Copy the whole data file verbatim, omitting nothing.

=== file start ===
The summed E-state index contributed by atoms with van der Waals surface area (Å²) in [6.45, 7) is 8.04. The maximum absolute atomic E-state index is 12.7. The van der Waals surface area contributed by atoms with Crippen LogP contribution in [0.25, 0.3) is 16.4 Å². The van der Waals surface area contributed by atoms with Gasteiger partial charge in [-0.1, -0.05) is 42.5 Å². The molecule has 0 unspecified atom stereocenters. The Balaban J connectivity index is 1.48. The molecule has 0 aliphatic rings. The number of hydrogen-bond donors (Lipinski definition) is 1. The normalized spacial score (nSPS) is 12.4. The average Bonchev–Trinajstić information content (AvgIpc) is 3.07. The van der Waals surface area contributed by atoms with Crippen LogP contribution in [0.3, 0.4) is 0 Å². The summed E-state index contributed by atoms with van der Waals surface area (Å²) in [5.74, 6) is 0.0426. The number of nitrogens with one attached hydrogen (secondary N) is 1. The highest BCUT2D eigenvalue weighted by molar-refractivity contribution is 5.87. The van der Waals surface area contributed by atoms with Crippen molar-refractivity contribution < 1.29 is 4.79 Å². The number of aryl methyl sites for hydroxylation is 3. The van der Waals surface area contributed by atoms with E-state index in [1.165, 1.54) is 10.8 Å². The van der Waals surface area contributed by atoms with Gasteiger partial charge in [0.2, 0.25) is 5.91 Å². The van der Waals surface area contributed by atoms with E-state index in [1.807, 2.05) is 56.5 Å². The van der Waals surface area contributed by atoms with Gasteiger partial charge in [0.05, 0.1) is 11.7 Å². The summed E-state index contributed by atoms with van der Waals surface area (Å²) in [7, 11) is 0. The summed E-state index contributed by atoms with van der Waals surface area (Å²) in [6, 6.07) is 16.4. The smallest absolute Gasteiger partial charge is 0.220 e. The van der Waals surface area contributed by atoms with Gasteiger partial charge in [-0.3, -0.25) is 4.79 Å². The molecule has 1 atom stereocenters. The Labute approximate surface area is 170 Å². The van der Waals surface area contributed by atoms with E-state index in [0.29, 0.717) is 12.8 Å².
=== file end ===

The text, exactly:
The summed E-state index contributed by atoms with van der Waals surface area (Å²) in [6.45, 7) is 8.04. The maximum absolute atomic E-state index is 12.7. The van der Waals surface area contributed by atoms with Crippen LogP contribution in [0.25, 0.3) is 16.4 Å². The van der Waals surface area contributed by atoms with Gasteiger partial charge in [-0.1, -0.05) is 42.5 Å². The molecule has 0 unspecified atom stereocenters. The Balaban J connectivity index is 1.48. The molecule has 0 aliphatic rings. The number of hydrogen-bond donors (Lipinski definition) is 1. The normalized spacial score (nSPS) is 12.4. The average Bonchev–Trinajstić information content (AvgIpc) is 3.07. The van der Waals surface area contributed by atoms with Crippen LogP contribution in [0.3, 0.4) is 0 Å². The summed E-state index contributed by atoms with van der Waals surface area (Å²) in [5.74, 6) is 0.0426. The number of nitrogens with one attached hydrogen (secondary N) is 1. The highest BCUT2D eigenvalue weighted by molar-refractivity contribution is 5.87. The van der Waals surface area contributed by atoms with Crippen molar-refractivity contribution < 1.29 is 4.79 Å². The number of aryl methyl sites for hydroxylation is 3. The van der Waals surface area contributed by atoms with E-state index in [1.165, 1.54) is 10.8 Å². The van der Waals surface area contributed by atoms with Gasteiger partial charge in [0.2, 0.25) is 5.91 Å². The van der Waals surface area contributed by atoms with E-state index in [1.807, 2.05) is 56.5 Å². The van der Waals surface area contributed by atoms with Gasteiger partial charge in [0.05, 0.1) is 11.7 Å². The summed E-state index contributed by atoms with van der Waals surface area (Å²) in [7, 11) is 0. The summed E-state index contributed by atoms with van der Waals surface area (Å²) in [6, 6.07) is 16.4. The smallest absolute Gasteiger partial charge is 0.220 e. The van der Waals surface area contributed by atoms with Gasteiger partial charge in [-0.3, -0.25) is 4.79 Å². The molecule has 1 atom stereocenters. The Labute approximate surface area is 170 Å². The van der Waals surface area contributed by atoms with E-state index in [0.29, 0.717) is 12.8 Å².